At the Los Angeles Times, "Brown's school funding plan draws mixed reactions":
In the Anaheim City School District, where most students are low-income and struggling to learn English, teachers need special training, extra tutoring time and lots of visual materials to help their pupils achieve at grade level.This program explicitly makes children from more affluent neighborhoods bear the costs of helping children from less affluent neighborhoods. Not all of the kids in the more affluent districts will be affluent, so the policy could have an exponentially negative affect on those less fortunate students in the more fortunate districts. But this is what happens when the state decides to redistribute resources to lift those who're more disadvantaged. In theory, this is exactly backward of what good public policy would promote. We should be boosting (relatively) the performance of the more advantaged students, because they'll be positioned as the next leaders of industry and society. They'll help lift the rest of their generation as they rise. In disproportionately assisting those least well off and those least advantaged, public policy is looking to achieve equality of result. It won't happen, not perfect equality of result, and indeed far from it most likely. But that's the progressive agenda in action.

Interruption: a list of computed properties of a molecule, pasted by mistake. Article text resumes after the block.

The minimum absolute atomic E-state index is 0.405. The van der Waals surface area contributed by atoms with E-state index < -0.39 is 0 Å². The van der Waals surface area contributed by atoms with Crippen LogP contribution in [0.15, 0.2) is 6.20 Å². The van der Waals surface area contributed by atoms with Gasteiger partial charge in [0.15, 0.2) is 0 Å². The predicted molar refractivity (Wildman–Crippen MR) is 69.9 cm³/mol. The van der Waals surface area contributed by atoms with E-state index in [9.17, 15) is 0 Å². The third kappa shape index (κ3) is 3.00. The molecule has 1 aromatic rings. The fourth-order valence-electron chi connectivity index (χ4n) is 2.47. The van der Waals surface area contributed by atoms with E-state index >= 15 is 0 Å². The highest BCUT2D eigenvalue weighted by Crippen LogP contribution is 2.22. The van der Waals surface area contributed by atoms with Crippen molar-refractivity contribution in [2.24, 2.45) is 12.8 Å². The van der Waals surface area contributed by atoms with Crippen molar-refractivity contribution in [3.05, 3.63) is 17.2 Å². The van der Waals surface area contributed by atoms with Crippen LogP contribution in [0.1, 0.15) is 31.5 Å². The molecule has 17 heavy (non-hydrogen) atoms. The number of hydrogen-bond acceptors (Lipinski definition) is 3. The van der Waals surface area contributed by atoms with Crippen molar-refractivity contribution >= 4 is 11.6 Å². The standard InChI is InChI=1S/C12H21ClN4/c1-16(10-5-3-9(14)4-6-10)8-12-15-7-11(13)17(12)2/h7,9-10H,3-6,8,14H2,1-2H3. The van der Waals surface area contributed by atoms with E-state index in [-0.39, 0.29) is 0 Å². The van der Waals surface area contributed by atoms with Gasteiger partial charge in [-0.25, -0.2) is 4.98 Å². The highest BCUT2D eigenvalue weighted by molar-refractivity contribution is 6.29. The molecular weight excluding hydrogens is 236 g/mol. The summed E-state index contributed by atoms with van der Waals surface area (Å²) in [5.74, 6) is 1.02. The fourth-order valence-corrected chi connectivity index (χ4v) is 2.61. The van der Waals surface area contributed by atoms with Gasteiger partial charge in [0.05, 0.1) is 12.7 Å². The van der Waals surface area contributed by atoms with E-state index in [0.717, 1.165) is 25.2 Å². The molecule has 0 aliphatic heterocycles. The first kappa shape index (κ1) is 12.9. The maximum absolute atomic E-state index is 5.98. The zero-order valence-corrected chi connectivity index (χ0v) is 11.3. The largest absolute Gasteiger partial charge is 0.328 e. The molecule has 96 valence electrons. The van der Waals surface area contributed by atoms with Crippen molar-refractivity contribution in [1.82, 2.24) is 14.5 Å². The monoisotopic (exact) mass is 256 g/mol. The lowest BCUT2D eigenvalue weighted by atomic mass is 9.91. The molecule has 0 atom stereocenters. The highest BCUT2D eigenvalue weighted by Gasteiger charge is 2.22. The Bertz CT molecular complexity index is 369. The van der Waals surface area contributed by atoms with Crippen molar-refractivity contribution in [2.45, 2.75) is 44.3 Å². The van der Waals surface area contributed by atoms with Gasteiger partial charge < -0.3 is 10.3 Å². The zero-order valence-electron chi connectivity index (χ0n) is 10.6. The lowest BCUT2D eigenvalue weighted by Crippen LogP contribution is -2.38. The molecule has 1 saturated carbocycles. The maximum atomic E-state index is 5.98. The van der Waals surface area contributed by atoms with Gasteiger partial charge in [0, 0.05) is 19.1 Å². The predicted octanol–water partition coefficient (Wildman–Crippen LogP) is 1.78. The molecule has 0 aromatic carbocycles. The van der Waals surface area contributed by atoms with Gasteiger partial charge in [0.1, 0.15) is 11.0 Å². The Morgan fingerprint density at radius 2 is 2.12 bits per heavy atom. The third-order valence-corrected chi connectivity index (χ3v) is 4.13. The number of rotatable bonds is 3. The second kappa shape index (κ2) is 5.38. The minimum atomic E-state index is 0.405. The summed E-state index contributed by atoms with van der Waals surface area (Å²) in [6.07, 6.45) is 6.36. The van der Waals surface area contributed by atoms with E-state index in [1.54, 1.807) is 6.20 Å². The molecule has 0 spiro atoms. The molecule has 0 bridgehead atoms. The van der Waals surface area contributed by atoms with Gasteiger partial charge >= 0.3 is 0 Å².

In the well-heeled Palos Verdes Peninsula Unified School District, poverty and limited English are not widespread problems. But officials there say their student needs include more expensive Advanced Placement classes to challenge them with college-level material in high school.
Who should get more state educational dollars? Last week, school districts got their first glimpse of how that question would be answered under Gov. Jerry Brown's proposed new funding formula: Anaheim would receive an estimated $11,656 per student annually; Palos Verdes would get $8,429 by the time the plan is fully implemented in seven years.
And that disparity draws distinctly different reactions.
"It's great news," said Darren Dang, Anaheim's assistant superintendent of administrative services. "Given our demographics, we'll be getting much-needed resources for our students."
But Lydia Cano, Palos Verdes' deputy superintendent of business services, said she believed the new scheme would shortchange her students. Disadvantaged students already receive a bigger share of state and federal dollars, she said.
"It's not fair," she said. "It will make the divide even bigger."
In the most significant change in four decades in how school dollars would be distributed, Brown is proposing to give all districts a base grant, then add an extra 35% of that for each student who is low-income, struggling with English or in foster care. If such students make up more than 50% of a district's population, another 35% supplement would be given.
The formula is part of Brown's proposed budget, which requires the Legislature's approval.